Puig hosts charity poker tournament at stadium

Several of outfielder's teammates and other celebrities were in attendance

May 23rd, 2017
The Texas Hold'em poker tournament Monday at Dodger Stadium benefited Yasiel Puig's Wild Horse Foundation. (AP)

LOS ANGELES -- and several of his teammates spent a rare off-day in the Dodgers' 162-game schedule Monday giving back to the community for the inaugural Wild Horse Poker Tournament at Dodger Stadium.

The sold out Texas Hold'em tournament, hosted by Puig in the ballpark's Stadium Club, benefited the outfielder's Wild Horse Foundation and drew a number of current Dodgers players -- including , , , , , and -- as well as some former players who once wore Dodger blue, including Don Newcombe, Orel Hershiser, Manny Mota, Jerry Hairston and Paul Lo Duca.

"I want to say thank you to my teammates, and I'm going to be a better teammate to you guys," joked Puig.

"It's very difficult to ask somebody who plays 162 games to do this on an off-day," said George Lopez, the tournament's emcee. "So you know that it's inspired by the fact that they want to help, because there's no way that you can fake your way through this."

The Wild Horse Foundation is a non-profit organization aimed to help underprivileged children and families both locally and in the Dominican Republic. In addition to Monday's poker tournament, Puig's first major charity event in Los Angeles since establishing his foundation, its programming efforts include food drives and donations of athletic equipment and supplies to youth leagues, community centers and schools in need.

"I wanted to do this event for the kids, because when I was a little bit younger, 8 or 9 years old, I know how hard it is [to get] the stuff -- baseball, bat, glove -- to go play baseball," Puig said. "I'd be asking my friends, 'Hey, can I use your glove?' I want to give to the kids baseball supplies and school supplies, too. ... [Making] life more easy for the families and the kids."

Puig's event also drew several celebrities outside of baseball circles, including Lopez, TV and radio personality Larry King, former Lakers forwards Metta World Peace and A.C. Green, L.A. Kings center Tyler Toffoli, former "The Bachelor" contestant Ben Higgins, comedian Jon Lovitz, actor Benito Martinez and 2006 World Series of Poker champion Jamie Gold.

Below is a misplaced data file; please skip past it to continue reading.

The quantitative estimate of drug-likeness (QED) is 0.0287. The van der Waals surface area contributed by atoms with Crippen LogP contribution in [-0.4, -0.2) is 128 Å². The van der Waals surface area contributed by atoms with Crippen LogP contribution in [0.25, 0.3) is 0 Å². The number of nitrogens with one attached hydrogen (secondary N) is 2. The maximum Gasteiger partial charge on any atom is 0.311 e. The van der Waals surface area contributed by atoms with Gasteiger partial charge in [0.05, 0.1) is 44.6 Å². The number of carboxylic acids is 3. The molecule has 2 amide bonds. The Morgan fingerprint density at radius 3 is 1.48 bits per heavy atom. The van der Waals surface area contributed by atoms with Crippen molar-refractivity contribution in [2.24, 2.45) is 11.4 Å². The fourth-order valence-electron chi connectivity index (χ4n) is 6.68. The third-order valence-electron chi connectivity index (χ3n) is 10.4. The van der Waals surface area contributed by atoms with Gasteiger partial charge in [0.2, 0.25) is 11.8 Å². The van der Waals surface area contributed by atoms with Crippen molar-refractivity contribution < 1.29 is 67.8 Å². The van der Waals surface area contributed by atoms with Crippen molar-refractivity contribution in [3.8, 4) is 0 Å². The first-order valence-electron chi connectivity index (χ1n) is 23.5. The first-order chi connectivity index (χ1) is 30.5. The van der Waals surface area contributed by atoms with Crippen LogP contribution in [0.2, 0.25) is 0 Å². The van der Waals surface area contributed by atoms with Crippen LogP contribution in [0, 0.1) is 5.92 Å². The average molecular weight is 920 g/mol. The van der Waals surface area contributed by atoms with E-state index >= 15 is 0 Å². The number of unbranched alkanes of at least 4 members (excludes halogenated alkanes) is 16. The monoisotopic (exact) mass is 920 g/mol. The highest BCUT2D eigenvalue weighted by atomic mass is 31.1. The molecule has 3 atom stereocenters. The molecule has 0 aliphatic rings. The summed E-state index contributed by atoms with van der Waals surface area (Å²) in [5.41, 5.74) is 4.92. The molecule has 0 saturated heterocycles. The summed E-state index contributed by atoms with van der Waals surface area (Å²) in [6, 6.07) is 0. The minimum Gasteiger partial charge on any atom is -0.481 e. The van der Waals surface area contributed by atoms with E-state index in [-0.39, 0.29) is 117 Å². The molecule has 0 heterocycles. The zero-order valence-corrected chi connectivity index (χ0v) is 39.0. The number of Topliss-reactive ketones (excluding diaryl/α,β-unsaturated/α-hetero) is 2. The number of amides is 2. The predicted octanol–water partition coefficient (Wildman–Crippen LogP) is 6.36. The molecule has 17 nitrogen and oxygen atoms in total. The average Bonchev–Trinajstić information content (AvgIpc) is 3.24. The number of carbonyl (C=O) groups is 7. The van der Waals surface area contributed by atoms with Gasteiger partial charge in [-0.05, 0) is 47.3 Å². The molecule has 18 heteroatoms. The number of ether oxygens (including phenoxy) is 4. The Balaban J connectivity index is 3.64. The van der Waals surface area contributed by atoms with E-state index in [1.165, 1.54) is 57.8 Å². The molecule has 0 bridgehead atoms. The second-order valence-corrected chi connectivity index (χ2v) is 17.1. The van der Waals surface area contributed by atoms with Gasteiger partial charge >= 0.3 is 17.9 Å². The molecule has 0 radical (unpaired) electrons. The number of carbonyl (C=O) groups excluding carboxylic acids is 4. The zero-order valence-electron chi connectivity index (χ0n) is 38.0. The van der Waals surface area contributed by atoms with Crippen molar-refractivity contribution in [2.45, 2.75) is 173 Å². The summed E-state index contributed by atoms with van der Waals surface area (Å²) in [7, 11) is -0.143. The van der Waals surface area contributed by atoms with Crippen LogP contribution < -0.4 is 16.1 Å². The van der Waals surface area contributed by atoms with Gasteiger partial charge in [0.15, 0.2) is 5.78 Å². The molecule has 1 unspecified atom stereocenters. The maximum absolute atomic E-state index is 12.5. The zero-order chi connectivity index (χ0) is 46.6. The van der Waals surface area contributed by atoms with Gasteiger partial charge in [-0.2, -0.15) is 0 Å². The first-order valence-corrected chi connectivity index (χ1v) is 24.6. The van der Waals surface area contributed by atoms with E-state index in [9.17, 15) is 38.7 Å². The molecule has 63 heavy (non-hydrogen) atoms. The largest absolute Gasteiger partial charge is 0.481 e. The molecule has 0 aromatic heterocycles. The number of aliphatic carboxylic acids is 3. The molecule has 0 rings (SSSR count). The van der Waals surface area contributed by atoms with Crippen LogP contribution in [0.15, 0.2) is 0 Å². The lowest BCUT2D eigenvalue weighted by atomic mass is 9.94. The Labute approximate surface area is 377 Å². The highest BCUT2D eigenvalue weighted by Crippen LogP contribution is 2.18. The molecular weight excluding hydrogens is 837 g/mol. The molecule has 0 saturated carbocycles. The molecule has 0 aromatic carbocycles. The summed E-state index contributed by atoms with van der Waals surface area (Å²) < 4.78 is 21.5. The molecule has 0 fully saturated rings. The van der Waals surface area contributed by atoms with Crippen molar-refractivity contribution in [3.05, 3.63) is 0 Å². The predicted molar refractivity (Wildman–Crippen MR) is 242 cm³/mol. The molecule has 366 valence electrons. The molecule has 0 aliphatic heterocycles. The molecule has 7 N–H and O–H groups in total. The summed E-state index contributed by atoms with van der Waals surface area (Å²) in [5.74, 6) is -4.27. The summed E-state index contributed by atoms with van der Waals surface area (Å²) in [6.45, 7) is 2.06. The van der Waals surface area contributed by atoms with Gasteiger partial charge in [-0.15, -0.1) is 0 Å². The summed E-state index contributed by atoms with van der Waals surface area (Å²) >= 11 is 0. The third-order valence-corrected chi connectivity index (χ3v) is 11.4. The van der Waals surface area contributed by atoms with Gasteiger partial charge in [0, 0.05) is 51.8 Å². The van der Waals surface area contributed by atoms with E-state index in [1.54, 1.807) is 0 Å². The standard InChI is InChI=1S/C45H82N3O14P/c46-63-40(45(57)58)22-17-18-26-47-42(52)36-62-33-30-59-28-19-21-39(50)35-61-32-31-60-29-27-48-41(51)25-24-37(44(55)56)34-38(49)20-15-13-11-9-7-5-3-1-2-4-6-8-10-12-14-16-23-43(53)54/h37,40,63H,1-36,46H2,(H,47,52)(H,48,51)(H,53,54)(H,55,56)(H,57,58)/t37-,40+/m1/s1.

"My personal belief is when you are given more, that just means you have more to give back," Higgins said. "That's why you see these players really use their platform for good, because they've been given so much and it's time for them to give back to the community or to people who need it most."

Puig is one of several Dodgers players with charitable foundations who put on fundraising events throughout the year. Kershaw has a celebrity ping pong tournament that is nearing its fifth event in July, Turner hosts an annual golf fundraiser and Gonzalez puts on a yearly charity softball game at Dodger Stadium, among others.

"It's nice to see everybody getting on board and wanting to make an impact in the community," said Turner. "Maybe we'll have some miniature golf, some bowling. Who knows what's next."

With the Dodgers supporting numerous causes via their own personal foundations and several more charitable efforts spearheaded by the club, the organization maintains a strong presence in the Los Angeles-area community.

"I think we've got a lot of guys with status and we're known around the game," McCarthy said. "They get a chance to put themselves toward something that can make a difference. It says a lot about the quality of guys that we have that they're willing to step outside themselves and do it."